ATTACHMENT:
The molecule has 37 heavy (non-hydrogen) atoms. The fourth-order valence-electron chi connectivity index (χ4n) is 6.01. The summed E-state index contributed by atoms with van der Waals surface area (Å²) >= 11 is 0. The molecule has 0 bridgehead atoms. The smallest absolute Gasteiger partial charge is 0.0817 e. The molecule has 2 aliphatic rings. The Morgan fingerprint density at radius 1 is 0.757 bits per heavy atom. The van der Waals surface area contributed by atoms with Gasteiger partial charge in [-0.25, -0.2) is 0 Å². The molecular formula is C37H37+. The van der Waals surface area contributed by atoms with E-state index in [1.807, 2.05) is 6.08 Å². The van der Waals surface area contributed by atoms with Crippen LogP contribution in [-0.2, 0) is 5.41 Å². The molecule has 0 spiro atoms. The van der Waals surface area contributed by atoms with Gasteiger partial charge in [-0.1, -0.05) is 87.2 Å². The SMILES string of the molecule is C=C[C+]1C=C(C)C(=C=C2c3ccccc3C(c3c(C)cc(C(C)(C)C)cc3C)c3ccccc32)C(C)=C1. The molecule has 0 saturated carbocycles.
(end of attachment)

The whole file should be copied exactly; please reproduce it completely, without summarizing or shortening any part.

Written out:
The molecule has 37 heavy (non-hydrogen) atoms. The fourth-order valence-electron chi connectivity index (χ4n) is 6.01. The summed E-state index contributed by atoms with van der Waals surface area (Å²) >= 11 is 0. The molecule has 0 bridgehead atoms. The smallest absolute Gasteiger partial charge is 0.0817 e. The molecule has 2 aliphatic rings. The Morgan fingerprint density at radius 1 is 0.757 bits per heavy atom. The van der Waals surface area contributed by atoms with Gasteiger partial charge in [-0.25, -0.2) is 0 Å². The molecular formula is C37H37+. The van der Waals surface area contributed by atoms with E-state index in [1.807, 2.05) is 6.08 Å². The van der Waals surface area contributed by atoms with Crippen LogP contribution in [-0.2, 0) is 5.41 Å². The molecule has 0 spiro atoms. The van der Waals surface area contributed by atoms with Gasteiger partial charge in [-0.1, -0.05) is 87.2 Å². The SMILES string of the molecule is C=C[C+]1C=C(C)C(=C=C2c3ccccc3C(c3c(C)cc(C(C)(C)C)cc3C)c3ccccc32)C(C)=C1. The molecule has 0 saturated carbocycles.